The Pulse – Bump! Useful Track-It! posts to bookmark
A slightly belated Happy Easter to you! I hope you had as enjoyable break as I did!!
This month, I wanted to take the opportunity to hopefully bring to prominence some of the useful material that has been published in the Track-It! Product page that may take some scrolling to eventually find as more and more members of the Track-It! community post new discussions and ideas. So here’s a chance for you to bookmark some of these posts if you missed them first time round.
Customers with a maintenance contract will have access to our Knowledge Base at;
… although much has been posted here in the community with more of an emphasis on “how to” rather than publishing resolutions and work arounds to known issues. There is content I have used when investigating faults with customers, just to ensure I am being thorough, leaving no stone unturned and I have often sent links to some of these posts to customers who have logged a call with our Technical Support team. All the material I’d like to highlight today was published by members of the Support team or by Product Management.
If there is anything posted by a customer/end user that people use as a point of reference to help them with their everyday running of Track-It!, please do link to it in the comments section below this blog. Also, if anybody working with Track-It! has a particular approach or “aide-memoire” that they think would be useful to others, please do post a discussion. Even if it is something that has been covered in BMC Communities before, it still has value since we are all coming from our own unique perspectives.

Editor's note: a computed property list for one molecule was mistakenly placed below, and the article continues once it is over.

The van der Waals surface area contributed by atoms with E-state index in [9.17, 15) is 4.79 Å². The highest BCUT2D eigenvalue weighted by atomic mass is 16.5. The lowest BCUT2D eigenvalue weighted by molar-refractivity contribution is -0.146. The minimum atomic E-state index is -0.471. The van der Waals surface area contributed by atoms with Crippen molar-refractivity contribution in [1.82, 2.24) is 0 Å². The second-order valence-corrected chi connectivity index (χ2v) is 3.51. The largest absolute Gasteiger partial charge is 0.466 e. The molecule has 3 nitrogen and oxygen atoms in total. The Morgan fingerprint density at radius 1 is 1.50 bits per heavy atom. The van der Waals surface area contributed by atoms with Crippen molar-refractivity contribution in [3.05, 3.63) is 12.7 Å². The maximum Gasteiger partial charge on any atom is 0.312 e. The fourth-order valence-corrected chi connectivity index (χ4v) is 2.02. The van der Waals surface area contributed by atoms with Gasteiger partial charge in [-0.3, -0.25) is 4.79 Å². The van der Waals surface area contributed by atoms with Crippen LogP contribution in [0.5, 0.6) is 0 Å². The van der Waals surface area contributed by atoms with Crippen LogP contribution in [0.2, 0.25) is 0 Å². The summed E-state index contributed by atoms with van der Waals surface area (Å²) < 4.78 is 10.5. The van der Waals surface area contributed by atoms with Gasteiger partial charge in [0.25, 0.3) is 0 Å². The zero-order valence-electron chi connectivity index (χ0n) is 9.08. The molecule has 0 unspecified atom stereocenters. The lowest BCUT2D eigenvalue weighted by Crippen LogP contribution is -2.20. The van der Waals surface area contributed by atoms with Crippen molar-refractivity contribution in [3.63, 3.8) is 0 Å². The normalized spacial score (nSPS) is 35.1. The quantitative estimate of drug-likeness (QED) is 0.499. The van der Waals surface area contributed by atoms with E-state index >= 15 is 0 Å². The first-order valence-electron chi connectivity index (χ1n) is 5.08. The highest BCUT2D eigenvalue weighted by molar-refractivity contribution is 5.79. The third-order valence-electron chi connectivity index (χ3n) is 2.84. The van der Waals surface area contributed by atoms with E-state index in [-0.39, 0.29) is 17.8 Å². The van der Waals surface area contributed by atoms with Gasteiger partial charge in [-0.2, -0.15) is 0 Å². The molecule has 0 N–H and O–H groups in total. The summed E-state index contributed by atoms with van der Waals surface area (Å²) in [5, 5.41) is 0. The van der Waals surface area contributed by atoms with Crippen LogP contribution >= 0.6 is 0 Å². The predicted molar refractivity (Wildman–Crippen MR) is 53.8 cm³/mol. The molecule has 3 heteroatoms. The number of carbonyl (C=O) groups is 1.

I vaguely knew what this meant from my ceaseless addiction to American movies and TV. But I had to use Wikipedia to get a proper definition;
101 (term), The first course in a subject taught at a college or university in Australia, Canada, South Africa, or the United States. By extension, “Topic 101” is used generally to indicate the basics of any subject. Used this way, it is always pronounced “one-oh-one”.
My colleague Keith Scarborough posted a series of “101s” on the Track-It! Inventory module. They are a really useful source of reference on the subject and while covering off the basics, they go some way to help develop a more advanced understanding of this module.
Track-It! Inventory 101
Track-It! Inventory 101 – Discovery
Track-It! Inventory 101 – Workstation Manager
Track-It! Inventory 101 – Initiating an Audit
Track-It! Inventory 101 – Audit and Merge
In a similar vein, last September I blogged about triggering audits externally from Track-It!, utilising Group Policies in Active Directory so that a user’s PC is audited each time they log in;
Next up, Keith and another colleague, Chris McLane have written some really useful notes and tips on the subject of incoming and outgoing email…
This is by Chris. I found it useful to refer to in a support call the other day, not for intended purpose but just as a reminder about how Track-It! appends replies to Work order notifications to the relevant Work Order when the Email Conversation feature is used;